Thyroxine-binding globulin (TBG) deficiency is a nonharmful condition that is either acquired or inherited. The only known complications associated with TBG deficiency are those stemming from the primary disorders that cause the acquired form of this condition. Complications could also potentially result from erroneously administered treatment if TBG deficiency is misdiagnosed as another disorder.
The thyroid hormones (THs)—thyroxine (T4) and 3,5,3′-triiodothyronine (T3)—circulate in blood by reversibly binding to carrier proteins. Although only 0.3% or less of T3 and T4 circulates unbound, it is this free hormone fraction that is metabolically active at the tissue and cellular level.
The 3 main proteins that carry the majority (>95%) of THs are thyroxine-binding globulin (TBG), transthyretin (TTR, or prealbumin), and albumin. A minor proportion of the THs is bound on serum lipoproteins. Very rarely, and in the context of anti-TH antibodies in autoimmune thyroid disease, immunoglobulins also may bind TH. TH binding to TBG is characterized by low capacity but high avidity; the converse is true, ie, high capacity but low avidity, for TH binding to TTR and albumin.
Inherited or acquired variations in the concentration and/or affinity of these proteins may produce substantial changes in serum total TH levels measured by commercially available assays.
Notably, these changes do not result in illness (ie, hypothyroidism or hyperthyroidism), because the concentration of the free TH does not change.
A deficiency in TH-binding proteins is suspected when abnormally low serum total TH concentrations are encountered in clinically euthyroid subjects in the presence of normal serum thyrotropin (ie, thyroid-stimulating hormone [TSH]). More specifically, low TBG is suggested because this protein carries the majority of the serum TH.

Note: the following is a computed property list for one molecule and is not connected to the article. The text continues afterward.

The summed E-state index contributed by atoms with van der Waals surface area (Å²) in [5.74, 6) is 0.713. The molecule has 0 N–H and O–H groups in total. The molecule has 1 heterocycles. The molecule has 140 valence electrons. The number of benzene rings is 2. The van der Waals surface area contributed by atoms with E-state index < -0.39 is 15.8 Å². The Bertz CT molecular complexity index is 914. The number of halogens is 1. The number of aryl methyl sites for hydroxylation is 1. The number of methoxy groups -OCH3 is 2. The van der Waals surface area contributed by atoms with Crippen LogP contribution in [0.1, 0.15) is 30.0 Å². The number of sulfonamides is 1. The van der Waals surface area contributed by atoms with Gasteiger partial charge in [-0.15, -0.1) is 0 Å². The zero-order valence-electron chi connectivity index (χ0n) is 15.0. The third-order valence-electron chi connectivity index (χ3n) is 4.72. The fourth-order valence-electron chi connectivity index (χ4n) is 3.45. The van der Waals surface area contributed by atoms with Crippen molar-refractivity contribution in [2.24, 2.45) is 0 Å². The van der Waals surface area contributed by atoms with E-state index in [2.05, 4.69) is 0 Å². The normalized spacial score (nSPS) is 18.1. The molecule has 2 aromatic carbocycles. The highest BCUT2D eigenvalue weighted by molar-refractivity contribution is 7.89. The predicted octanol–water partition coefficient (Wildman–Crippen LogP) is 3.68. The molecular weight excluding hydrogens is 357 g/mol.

Several states of deficiency of this protein have been described that are either inherited or acquired. Thyroid function tests (TFTs) in patients with TBG deficiency show normal TSH and free T4, but low total T4 and, occasionally, low total T3 serum concentrations. The most important clinical aspect of TBG deficiency states is recognition of these disorders and avoidance of unnecessary and potentially harmful TH replacement therapy.
Causes of TBG deficiency
Inherited causes of TBG deficiency include the following:
TBG gene defects – Partial deficiency (X linked) and complete deficiency (X linked)
Other genetic defects – Carbohydrate-deficient glycoprotein syndrome type 1 (CDG1), which is autosomal recessive
Acquired causes of TBG deficiency include the following:
Chronic liver disease
Severe systemic illness (but not in human immunodeficiency virus/acquired immunodeficiency syndrome [HIV/AIDS] or acute intermittent porphyria)
Acromegaly (in very rare cases only)
Drugs (eg, androgens, glucocorticoids, L-asparaginase)
TBG deficiency does not lead to phenotypic features and no morbidity or mortality is directly associated with it. As mentioned above, patients with acquired TBG deficiency may have morbidity and mortality secondary to their underlying illness (usually severe). In addition, morbidity may be associated with misinterpretation of the TFTs as representing a hypothyroid state, with resultant unnecessary, potentially harmful treatment.
Patients with inherited TBG deficiency should be aware of their condition in order to notify their health-care providers and avoid misdiagnosis.